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GOP Senate paper outlines arguments for marriage amendment

WASHINGTON (BP)–Failure of Congress to send a constitutional marriage amendment to the states likely will result in courts eventually legalizing “gay marriage” nationwide, a policy paper published by the U.S. Senate Republican Policy Committee asserts.

“The greatest fallacy of the same-sex marriage debate is the well-meaning, but naïve, belief that Congress need do nothing and that the American people will sort the question out on a state level,” the 16-page document, released March 28, says. “… The Constitution is being amended — the only question is whether it will be by judges or by the people. Congress can either send an amendment to the states, or it can allow the courts to impose same-sex marriage nationwide.”

The paper was released as the Senate prepares to vote once more on the Marriage Protection Amendment (S.J. Res. 1), which was blocked from receiving an up-or-down vote in 2004. A vote this year tentatively is scheduled for June. The Republican Policy Committee, chaired by Sen. Jon Kyl, R.-Ariz., publishes policy papers to assist senators in preparing for debates and votes.

The paper notes that while Massachusetts remains the only state with legalized “gay marriage,” other states could follow in coming months. Nine states, the paper says, currently are involved in lawsuits “challenging their traditional marriage laws.” (All but one of the suits seeks the legalization of “gay marriage.” The exception is Nebraska, where activists seek only to overturn the state’s marriage amendment.)

State supreme courts in three states — New Jersey, Washington and New York — could legalize “gay marriage” before the end of the year, the paper says. Evan Wolfson, a homosexual activist who heads the organization Freedom to Marry, is quoted in the paper as saying his movement’s goal is to have 10 states legalize “gay marriage” in the next several years.

Once the U.S. has a patchwork of marriage laws, the paper says, “cultural and legal confusion will develop over a period of years as the nation struggles unsuccessfully to deal with a … state-by-state approach.” Legal questions over wills, divorces and child custody will ensue as same-sex couples “married” in one state move to another state where their licenses are not recognized.

There already is such a case in Washington state, where a lesbian couple “married” in Canada has filed jointly for bankruptcy.

“[F]ederal courts will be forced to address fundamental questions of due process and equal protection that will emerge,” the paper says. “And, as a result of certain liberal-leaning precedents, the final step could be a U.S. Supreme Court ruling that marriage laws be rewritten to require same-sex marriage in all states.”

Although a handful of activists have filed suit against the federal Defense of Marriage Act, the major homosexual groups for now are content in focusing on state lawsuits, the paper says. DOMA prevents the federal government from recognizing “gay marriage” and gives states the option of doing the same.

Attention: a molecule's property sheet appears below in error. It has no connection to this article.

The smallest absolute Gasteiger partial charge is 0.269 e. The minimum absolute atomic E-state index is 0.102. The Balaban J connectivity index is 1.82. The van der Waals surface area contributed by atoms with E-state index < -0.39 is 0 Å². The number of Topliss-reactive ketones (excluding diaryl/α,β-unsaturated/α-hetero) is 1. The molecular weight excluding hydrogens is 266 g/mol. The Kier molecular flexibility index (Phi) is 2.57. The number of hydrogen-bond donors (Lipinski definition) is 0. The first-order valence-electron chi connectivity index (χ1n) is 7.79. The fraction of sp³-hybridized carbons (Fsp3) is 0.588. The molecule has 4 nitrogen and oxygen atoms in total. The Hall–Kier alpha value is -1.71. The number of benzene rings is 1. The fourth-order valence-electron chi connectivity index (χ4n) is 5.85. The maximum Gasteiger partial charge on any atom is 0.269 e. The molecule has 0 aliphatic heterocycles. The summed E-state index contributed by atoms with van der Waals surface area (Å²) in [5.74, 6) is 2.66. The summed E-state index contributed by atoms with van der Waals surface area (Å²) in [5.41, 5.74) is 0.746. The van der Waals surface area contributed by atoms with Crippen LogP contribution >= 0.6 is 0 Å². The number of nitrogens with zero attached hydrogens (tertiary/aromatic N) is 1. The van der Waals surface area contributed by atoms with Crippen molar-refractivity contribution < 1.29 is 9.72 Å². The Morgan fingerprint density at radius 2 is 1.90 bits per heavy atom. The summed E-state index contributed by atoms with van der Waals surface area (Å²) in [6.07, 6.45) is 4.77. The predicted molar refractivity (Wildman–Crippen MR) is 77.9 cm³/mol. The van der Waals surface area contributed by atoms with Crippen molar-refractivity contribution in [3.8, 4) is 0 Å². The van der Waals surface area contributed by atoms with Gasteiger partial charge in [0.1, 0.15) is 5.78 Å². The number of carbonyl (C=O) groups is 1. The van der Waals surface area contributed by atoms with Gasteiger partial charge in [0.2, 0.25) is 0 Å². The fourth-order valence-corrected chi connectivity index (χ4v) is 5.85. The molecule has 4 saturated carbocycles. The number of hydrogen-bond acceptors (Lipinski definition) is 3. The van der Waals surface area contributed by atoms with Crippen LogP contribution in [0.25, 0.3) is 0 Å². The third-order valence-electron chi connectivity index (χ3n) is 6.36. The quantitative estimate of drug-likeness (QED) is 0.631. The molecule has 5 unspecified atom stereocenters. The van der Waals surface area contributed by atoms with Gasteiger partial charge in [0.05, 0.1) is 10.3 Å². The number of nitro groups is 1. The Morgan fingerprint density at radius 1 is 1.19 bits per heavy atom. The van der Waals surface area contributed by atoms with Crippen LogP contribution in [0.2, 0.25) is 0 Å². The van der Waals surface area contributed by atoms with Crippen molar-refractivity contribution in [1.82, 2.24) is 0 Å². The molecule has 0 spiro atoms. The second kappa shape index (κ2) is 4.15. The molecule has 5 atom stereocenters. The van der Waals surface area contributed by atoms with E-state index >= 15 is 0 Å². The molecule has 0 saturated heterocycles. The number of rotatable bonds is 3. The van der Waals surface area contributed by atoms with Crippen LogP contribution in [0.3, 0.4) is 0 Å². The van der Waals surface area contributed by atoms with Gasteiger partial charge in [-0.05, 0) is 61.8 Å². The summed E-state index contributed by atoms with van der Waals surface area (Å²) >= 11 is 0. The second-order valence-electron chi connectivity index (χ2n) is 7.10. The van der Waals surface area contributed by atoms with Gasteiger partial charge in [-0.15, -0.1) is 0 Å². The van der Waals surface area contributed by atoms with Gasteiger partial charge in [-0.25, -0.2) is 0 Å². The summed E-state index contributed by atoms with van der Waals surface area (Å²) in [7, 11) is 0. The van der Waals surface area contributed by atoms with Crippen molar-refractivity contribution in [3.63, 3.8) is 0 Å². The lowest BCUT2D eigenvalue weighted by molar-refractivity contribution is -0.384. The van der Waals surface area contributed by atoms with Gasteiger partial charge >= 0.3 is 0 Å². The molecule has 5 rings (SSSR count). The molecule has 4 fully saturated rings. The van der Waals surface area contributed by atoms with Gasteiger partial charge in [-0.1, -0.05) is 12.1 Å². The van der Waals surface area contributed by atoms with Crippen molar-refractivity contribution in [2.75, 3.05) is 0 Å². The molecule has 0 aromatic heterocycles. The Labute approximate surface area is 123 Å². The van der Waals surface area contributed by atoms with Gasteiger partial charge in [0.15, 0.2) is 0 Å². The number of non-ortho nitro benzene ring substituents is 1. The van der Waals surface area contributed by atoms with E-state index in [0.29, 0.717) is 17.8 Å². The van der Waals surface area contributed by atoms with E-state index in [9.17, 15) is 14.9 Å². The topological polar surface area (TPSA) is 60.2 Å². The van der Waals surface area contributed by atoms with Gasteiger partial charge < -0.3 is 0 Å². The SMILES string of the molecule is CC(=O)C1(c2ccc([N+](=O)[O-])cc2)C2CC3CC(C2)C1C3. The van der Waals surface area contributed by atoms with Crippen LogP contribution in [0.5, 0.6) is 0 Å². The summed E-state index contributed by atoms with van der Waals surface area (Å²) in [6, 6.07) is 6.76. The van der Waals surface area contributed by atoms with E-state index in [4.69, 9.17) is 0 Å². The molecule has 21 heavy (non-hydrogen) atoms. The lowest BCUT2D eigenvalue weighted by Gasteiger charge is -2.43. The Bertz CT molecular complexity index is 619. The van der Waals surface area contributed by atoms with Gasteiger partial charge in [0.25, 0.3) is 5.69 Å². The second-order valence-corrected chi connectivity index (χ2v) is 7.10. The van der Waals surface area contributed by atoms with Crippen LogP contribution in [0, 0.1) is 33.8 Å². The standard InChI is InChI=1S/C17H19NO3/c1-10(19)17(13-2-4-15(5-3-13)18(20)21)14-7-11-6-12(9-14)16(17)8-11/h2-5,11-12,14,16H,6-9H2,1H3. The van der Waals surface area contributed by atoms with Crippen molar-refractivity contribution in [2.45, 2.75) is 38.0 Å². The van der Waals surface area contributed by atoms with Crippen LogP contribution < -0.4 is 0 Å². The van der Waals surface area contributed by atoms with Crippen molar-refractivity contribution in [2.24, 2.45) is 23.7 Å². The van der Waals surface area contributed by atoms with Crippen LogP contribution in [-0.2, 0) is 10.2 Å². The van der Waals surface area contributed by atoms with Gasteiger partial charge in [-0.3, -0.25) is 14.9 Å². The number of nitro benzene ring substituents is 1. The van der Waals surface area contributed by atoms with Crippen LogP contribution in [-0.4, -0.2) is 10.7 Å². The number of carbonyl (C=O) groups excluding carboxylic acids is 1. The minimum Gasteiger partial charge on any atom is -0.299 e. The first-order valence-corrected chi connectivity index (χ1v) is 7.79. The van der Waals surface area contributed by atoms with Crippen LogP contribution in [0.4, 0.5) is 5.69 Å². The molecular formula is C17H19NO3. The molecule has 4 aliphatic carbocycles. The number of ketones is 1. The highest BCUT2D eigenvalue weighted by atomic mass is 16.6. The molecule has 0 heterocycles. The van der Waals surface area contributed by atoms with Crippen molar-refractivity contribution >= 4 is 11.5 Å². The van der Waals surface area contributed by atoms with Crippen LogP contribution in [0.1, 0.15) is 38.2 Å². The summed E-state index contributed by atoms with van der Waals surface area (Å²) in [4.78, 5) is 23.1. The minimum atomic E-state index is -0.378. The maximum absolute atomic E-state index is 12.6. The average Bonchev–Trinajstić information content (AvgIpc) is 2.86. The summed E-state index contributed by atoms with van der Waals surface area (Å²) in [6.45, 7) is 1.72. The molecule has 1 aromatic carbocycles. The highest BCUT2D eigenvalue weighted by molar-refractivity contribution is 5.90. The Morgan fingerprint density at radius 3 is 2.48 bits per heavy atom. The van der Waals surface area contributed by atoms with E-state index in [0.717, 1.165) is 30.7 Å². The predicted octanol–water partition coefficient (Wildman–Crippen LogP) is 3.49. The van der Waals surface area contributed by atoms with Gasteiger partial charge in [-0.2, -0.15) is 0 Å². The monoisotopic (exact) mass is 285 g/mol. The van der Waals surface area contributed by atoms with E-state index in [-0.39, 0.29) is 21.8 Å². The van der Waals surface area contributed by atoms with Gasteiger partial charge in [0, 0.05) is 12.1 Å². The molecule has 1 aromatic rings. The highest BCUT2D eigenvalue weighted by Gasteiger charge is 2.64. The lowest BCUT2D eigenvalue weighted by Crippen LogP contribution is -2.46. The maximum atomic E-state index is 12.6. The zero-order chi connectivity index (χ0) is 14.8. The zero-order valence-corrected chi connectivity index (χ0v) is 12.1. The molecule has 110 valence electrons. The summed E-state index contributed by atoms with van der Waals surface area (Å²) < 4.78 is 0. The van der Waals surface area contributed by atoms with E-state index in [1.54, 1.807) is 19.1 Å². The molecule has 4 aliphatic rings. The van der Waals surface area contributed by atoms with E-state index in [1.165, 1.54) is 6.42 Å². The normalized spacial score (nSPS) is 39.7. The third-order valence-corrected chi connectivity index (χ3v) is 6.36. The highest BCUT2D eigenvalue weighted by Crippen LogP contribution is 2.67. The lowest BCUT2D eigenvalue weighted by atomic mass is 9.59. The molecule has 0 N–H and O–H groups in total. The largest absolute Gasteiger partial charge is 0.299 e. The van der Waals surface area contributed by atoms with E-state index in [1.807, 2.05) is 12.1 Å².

“[T]he near-term tactical goal of these activists is not national cohesion, but national fragmentation of marriage definitions,” the paper says.

Constitutional amendments require the support of two-thirds of the House and Senate before they are sent to the states for ratification. If three-fourths of state legislatures approve the amendment, it becomes part of the Constitution.

“Constitutional amendments can take years or even decades to gain the necessary support in Congress, giving time for the issue to be debated throughout the nation,” the paper says. “This lengthy debate encourages the kind of grass roots activism that has begun to emerge on both sides of this issue over the past few years, and it gives the people a place to focus that energy.”

While recent polls have shown support for a federal marriage amendment hovering around 50 percent, support likely is “substantially” higher, the paper says. It notes that in the 19 states that have considered marriage amendments, voters have approved them with average support of 71.5 percent. But pre-election polls in those states typically have underestimated support for the proposals, the paper says. It lists 12 states where pre-election polling was conducted. In those states, the actual vote was an average of 10.5 percent higher than the pre-election poll. For example, Arkansas adopted an amendment with 75 percent of the vote in 2004, but the poll had support at only 65 percent. The same was true in the Democrat-leaning states of Michigan (59 percent vote total, 52 percent pre-election poll) and Oregon (57 percent vote total, 50 percent poll).

The paper surmises that respondents in the polls may have been “wary of giving their true beliefs to pollsters in light of some advocates’ disturbing tendency to label opposition to gay marriage as ‘bigoted’ or ‘hateful.'”

“Rather than invite hostile harassment from strangers calling their homes, some respondents appear to have kept their views private, and then expressed them at the ballot box when given the opportunity,” the paper says. “In summary, although polling for a federal constitutional amendment suggests slim majority support at present, there is reason to believe that the actual support may be higher. And more importantly, the only way to know this for sure is to send an amendment to the states for ratification, and let the local political process function.”
The entire paper can be read online at http://rpc.senate.gov/_files/Mar2806MarriageAmendSD.pdf

For more information about the national debate over “gay marriage,” visit http://www.bpnews.net/samesexmarriage

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  • Michael Foust